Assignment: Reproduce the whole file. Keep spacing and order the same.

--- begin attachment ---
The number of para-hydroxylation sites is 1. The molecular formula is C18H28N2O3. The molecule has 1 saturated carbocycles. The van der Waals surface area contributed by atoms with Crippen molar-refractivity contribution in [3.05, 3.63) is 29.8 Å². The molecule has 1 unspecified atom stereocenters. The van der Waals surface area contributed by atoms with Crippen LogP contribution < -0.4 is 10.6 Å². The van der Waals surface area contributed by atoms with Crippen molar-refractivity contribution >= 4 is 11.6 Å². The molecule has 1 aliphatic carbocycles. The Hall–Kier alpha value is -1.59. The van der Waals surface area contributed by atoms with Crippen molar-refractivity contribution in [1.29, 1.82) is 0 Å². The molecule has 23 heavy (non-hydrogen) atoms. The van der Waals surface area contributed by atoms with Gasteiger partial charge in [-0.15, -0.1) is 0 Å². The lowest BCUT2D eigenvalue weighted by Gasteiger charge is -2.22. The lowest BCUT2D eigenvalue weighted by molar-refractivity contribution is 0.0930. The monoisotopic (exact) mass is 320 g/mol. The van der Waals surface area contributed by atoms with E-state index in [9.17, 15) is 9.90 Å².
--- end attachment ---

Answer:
The number of para-hydroxylation sites is 1. The molecular formula is C18H28N2O3. The molecule has 1 saturated carbocycles. The van der Waals surface area contributed by atoms with Crippen molar-refractivity contribution in [3.05, 3.63) is 29.8 Å². The molecule has 1 unspecified atom stereocenters. The van der Waals surface area contributed by atoms with Crippen LogP contribution < -0.4 is 10.6 Å². The van der Waals surface area contributed by atoms with Crippen molar-refractivity contribution >= 4 is 11.6 Å². The molecule has 1 aliphatic carbocycles. The Hall–Kier alpha value is -1.59. The van der Waals surface area contributed by atoms with Crippen molar-refractivity contribution in [1.29, 1.82) is 0 Å². The molecule has 23 heavy (non-hydrogen) atoms. The van der Waals surface area contributed by atoms with Gasteiger partial charge in [-0.15, -0.1) is 0 Å². The lowest BCUT2D eigenvalue weighted by Gasteiger charge is -2.22. The lowest BCUT2D eigenvalue weighted by molar-refractivity contribution is 0.0930. The monoisotopic (exact) mass is 320 g/mol. The van der Waals surface area contributed by atoms with E-state index in [9.17, 15) is 9.90 Å².